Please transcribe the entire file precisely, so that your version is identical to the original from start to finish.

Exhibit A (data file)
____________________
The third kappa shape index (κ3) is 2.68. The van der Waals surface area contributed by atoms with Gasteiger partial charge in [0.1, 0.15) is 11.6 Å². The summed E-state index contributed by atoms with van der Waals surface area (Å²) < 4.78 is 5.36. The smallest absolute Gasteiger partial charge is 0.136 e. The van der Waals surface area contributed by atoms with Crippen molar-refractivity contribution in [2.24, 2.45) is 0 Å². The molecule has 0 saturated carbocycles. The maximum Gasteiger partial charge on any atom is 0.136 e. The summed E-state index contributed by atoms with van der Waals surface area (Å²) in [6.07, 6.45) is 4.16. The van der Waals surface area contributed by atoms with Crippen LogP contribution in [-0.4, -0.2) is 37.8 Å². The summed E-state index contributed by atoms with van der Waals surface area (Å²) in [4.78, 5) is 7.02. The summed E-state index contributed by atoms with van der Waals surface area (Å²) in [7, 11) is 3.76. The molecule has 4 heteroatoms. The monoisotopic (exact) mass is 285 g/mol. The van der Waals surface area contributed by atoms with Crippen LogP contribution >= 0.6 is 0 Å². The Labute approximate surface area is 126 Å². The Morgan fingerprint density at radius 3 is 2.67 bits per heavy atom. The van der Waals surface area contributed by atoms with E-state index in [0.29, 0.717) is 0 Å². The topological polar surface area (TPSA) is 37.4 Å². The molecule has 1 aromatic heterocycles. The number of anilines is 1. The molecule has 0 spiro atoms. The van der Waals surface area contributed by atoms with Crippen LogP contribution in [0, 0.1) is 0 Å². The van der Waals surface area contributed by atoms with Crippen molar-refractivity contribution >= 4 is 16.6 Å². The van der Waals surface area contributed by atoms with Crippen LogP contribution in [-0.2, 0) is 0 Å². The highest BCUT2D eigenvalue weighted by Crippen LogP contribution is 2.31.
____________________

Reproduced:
The third kappa shape index (κ3) is 2.68. The van der Waals surface area contributed by atoms with Gasteiger partial charge in [0.1, 0.15) is 11.6 Å². The summed E-state index contributed by atoms with van der Waals surface area (Å²) < 4.78 is 5.36. The smallest absolute Gasteiger partial charge is 0.136 e. The van der Waals surface area contributed by atoms with Crippen molar-refractivity contribution in [2.24, 2.45) is 0 Å². The molecule has 0 saturated carbocycles. The maximum Gasteiger partial charge on any atom is 0.136 e. The summed E-state index contributed by atoms with van der Waals surface area (Å²) in [6.07, 6.45) is 4.16. The van der Waals surface area contributed by atoms with Crippen LogP contribution in [-0.4, -0.2) is 37.8 Å². The summed E-state index contributed by atoms with van der Waals surface area (Å²) in [4.78, 5) is 7.02. The summed E-state index contributed by atoms with van der Waals surface area (Å²) in [7, 11) is 3.76. The molecule has 4 heteroatoms. The monoisotopic (exact) mass is 285 g/mol. The van der Waals surface area contributed by atoms with Crippen LogP contribution >= 0.6 is 0 Å². The Labute approximate surface area is 126 Å². The Morgan fingerprint density at radius 3 is 2.67 bits per heavy atom. The van der Waals surface area contributed by atoms with E-state index in [0.29, 0.717) is 0 Å². The topological polar surface area (TPSA) is 37.4 Å². The molecule has 1 aromatic heterocycles. The number of anilines is 1. The molecule has 0 spiro atoms. The van der Waals surface area contributed by atoms with Crippen LogP contribution in [0, 0.1) is 0 Å². The van der Waals surface area contributed by atoms with Crippen molar-refractivity contribution >= 4 is 16.6 Å². The van der Waals surface area contributed by atoms with Crippen LogP contribution in [-0.2, 0) is 0 Å². The highest BCUT2D eigenvalue weighted by Crippen LogP contribution is 2.31.